However, it’s often not just water you need to track. Some states, like California, require you to report on the chemicals that you inject as well. For instance, if you use downhole chemicals to prevent corrosion or other issues, you will have to disclose exactly how much you injected over the course of a year. 

 

Of course, you could ask your chemical provider to send you a report for each specific well. But, we all know how hard it can be to get data from vendors. 

 

On the other hand, if you monitor chemical tank levels on your own, you’ll have all of the data at your fingertips. While you’re at it, why not automate your chemical injection program to save money on chemical costs? The savings in chemical costs on water injection wells by automating chemical injection can be massive.

 

underground injection automation checklist

 

Tip #3: Automate UIC Program Reporting

Every state and federal agency requires operators with UIC programs to submit regular reports about ongoing activity, whether for mechanical integrity tests, water reports, chemical reports, or something else. Oftentimes, you also have to format these reports in a specific way to disclose certain metrics and information to regulatory agencies.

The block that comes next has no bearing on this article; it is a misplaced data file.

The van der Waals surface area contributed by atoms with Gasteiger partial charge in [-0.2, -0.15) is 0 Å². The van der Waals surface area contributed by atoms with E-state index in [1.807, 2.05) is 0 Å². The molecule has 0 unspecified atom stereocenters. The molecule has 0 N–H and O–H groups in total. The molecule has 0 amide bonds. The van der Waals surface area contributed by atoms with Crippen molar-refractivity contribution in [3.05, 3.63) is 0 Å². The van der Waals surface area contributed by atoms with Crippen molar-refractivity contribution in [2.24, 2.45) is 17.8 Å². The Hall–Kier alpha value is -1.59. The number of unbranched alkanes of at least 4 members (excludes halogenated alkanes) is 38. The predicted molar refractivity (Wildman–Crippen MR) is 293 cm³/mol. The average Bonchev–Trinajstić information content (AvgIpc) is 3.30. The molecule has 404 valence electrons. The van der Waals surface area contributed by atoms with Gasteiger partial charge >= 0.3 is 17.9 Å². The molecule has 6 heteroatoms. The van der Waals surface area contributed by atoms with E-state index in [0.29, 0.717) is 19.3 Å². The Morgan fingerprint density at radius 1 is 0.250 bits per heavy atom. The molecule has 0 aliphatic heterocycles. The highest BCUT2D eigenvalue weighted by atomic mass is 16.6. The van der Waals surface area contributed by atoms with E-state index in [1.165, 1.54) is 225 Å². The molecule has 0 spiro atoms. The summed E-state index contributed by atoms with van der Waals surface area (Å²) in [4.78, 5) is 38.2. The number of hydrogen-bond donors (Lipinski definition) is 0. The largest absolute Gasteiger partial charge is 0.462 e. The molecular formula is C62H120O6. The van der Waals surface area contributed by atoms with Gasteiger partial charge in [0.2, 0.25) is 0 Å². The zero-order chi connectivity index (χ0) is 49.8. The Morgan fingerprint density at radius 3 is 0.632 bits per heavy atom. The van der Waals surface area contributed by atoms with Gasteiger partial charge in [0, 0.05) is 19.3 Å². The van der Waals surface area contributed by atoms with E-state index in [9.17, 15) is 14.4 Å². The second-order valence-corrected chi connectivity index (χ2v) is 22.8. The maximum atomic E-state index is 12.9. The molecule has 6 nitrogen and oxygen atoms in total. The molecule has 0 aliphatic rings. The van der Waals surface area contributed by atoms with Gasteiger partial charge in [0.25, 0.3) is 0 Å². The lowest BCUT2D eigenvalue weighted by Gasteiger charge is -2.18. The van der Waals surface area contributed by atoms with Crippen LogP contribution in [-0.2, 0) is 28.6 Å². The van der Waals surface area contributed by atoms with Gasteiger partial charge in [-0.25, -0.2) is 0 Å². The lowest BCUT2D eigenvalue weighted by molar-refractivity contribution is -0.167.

To make sure you submit the appropriate information, you could obtain whatever forms you need from agency websites and fill them out by hand. This is time-consuming and, quite frankly, annoying. 

 

The other option is to automate report generation, much like how you can automate pressure and flow rate monitoring. If you’re already on the automation train, why not extend it to your reporting requirements? With the right remote monitoring software, you can do just that. 

 

For example, our remote monitoring software enables operators to generate intuitive data visualizations for any asset. You can monitor performance in real time, identify potential problems before they occur, and then produce detailed reports that fulfill regulatory obligations.

Untitled design (32)The right remote monitoring software can simplify data collection and reporting.

 

UIC Programs Don’t Have to be a Burden

To summarize everything we’ve discussed here - UIC regulations can be a hassle, but they don’t have to be. 

 

With remote monitoring and automation, you can enhance your UIC program without adding administrative or operational burden to your organization. In the process, you will implement safe and sustainable practices that minimize groundwater contamination, as well as position you to win the sustainable investor capital that is flowing more freely than ever before.

 

Want to learn more about how WellAware helps O&G companies optimize UIC programs?

 

Contact us today.